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Yes, I recommend this program

I spent a month in Pokhara, Nepal working with the women's empowerment team. I had a brilliant time, every day working with the various groups of women was exciting, interesting, and no day was the same! We worked in Pokhara and in communities in villages outside the city, meeting lots of different women, and getting to experience different sides of Nepal.
We were made to feel welcome by everyone we met in Nepal, from the house 'mother' and 'father' we lived with in the homestay, to the GVI team and the women we worked with. The homestay is comfortable and clean, and only sharing a room and bathroom with one other person is fab compared to a hostel type situation! We're given breakfast and dinner, and lunch is sorted for us out on project in local cafes and restaurants.
Pokhara is a lively place to be, with lots of cafes and bars, yoga studios, outdoor cinemas, lakeside restaurants, and there are so many things to do, from paragliding to day trips to mountain villages on your days off. I would highly recommend exploring the countryside around Pokhara, including going up to Annapurna Base Camp, walking up to the Peace Pagoda, and visiting Dhampus. It's a really beautiful country.
I would highly recommend this project, and would love to go back!

If you did this all over again, what's one thing you would change?
I would go for longer! Pokhara was a really easy place to feel at home in, and I would have loved to stay for another month or so.
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Yes, I recommend this program

I would highly recommend this programme. I met so many amazing people and had so many great experiences that were unlike any that I’ve ever had before. I was able to develop my skills and learn lots about marine conservation through hands on experience. GVI made the whole thing enjoyable and informative and the members of staff were extremely passionate which just made the whole thing even better! I would recommend this programme to everyone who wishes to gain experience in marine conservation.

What was the most surprising thing you saw or did?
The amount of wildlife and amazing creatures that I’d never seen before.


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Alumni Interviews

These are in-depth Q&A sessions with verified alumni.

Ben Ryan

Ben lives in New Zealand and has a Science degree in Biology, and an Arts degree in Classics and History. Having worked full-time in retail for a few years, he would like to get a job assisting conservation efforts. He did this program as a way to gain experience, both for prospective jobs and also valuable life experience.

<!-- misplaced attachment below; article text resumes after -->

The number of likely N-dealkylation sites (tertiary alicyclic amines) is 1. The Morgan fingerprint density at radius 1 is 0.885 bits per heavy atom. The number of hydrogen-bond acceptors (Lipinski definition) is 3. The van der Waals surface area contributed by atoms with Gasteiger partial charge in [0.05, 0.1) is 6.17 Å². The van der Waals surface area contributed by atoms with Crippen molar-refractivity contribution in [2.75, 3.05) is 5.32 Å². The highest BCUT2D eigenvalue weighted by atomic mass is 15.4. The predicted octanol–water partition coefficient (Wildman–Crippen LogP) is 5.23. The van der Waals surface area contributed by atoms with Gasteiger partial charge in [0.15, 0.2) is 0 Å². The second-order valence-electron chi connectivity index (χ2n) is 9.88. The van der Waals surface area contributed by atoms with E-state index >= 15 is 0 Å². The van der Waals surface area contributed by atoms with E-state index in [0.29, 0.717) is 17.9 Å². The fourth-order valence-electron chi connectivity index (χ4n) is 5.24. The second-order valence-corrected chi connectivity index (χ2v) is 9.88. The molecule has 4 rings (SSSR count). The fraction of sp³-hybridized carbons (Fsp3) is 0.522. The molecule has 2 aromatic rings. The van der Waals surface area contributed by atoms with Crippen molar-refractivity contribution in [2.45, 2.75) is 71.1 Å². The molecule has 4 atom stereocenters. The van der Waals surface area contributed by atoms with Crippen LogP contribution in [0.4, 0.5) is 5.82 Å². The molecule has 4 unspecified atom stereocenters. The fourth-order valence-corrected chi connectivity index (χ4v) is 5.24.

Why did you choose this program?

It was at a time when I was unsure of what career I wanted to pursue, but I have always loved working with animals and was interested in conservation. I was intrigued by Costa Rica. It was not a country I had ever really considered visiting, but I did want to travel to a tropical rainforest at some point and it sounded fascinating.

I was extremely uncertain about doing this program at first, but in the end decided that I had to do something interesting, as I was in a job I was not enjoying and had no other commitments in my life at the time. In the end, I decided to just go for it, and I have never regretted that decision since.

What did your program provider (or university) assist you with, and what did you have to organize on your own?

GVI assisted with all of the in-country arrangements. This included meeting me at the airport at San Jose (only available for designated times, though), and travel, food, and accommodation for the duration of the program.

I had to arrange all pre-arrival things, although the staff was very helpful in answering questions to assist with this. This included flights to Costa Rica, recommended vaccinations, and getting any necessary equipment (a list was provided by GVI). I had to arrange my hostel for the first night, although again the staff provided a couple of suggestions.

What is one piece of advice you'd give to someone going on your program?

There are many pieces of advice I could give, as I learnt a lot in my time overseas. The biggest one for this program is to take the advice they give you in the information once you book seriously: bring long-sleeved clothing. You will need it. When I was going over I thought the greatest dangers would be encountering a jaguar or getting bitten by a snake. I was wrong. Those are still dangers, of course, but GVI has taken every step it can to ensure that the volunteers are protected from those threats.